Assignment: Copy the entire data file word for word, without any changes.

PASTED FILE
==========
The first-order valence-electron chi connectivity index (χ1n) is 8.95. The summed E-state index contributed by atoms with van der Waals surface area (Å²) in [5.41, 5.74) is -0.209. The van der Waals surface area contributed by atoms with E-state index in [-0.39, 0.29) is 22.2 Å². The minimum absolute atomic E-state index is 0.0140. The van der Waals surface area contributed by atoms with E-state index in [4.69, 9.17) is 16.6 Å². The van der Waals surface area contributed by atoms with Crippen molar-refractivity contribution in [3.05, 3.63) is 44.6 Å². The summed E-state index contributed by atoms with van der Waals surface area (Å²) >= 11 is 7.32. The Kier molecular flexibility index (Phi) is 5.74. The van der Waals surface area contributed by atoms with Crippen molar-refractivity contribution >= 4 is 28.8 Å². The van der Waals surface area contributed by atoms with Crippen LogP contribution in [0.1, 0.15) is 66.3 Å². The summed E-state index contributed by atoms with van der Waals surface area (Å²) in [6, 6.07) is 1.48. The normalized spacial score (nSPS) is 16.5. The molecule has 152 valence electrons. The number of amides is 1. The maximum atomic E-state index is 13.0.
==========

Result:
The first-order valence-electron chi connectivity index (χ1n) is 8.95. The summed E-state index contributed by atoms with van der Waals surface area (Å²) in [5.41, 5.74) is -0.209. The van der Waals surface area contributed by atoms with E-state index in [-0.39, 0.29) is 22.2 Å². The minimum absolute atomic E-state index is 0.0140. The van der Waals surface area contributed by atoms with E-state index in [4.69, 9.17) is 16.6 Å². The van der Waals surface area contributed by atoms with Crippen molar-refractivity contribution in [3.05, 3.63) is 44.6 Å². The summed E-state index contributed by atoms with van der Waals surface area (Å²) >= 11 is 7.32. The Kier molecular flexibility index (Phi) is 5.74. The van der Waals surface area contributed by atoms with Crippen molar-refractivity contribution >= 4 is 28.8 Å². The van der Waals surface area contributed by atoms with Crippen LogP contribution in [0.1, 0.15) is 66.3 Å². The summed E-state index contributed by atoms with van der Waals surface area (Å²) in [6, 6.07) is 1.48. The normalized spacial score (nSPS) is 16.5. The molecule has 152 valence electrons. The number of amides is 1. The maximum atomic E-state index is 13.0.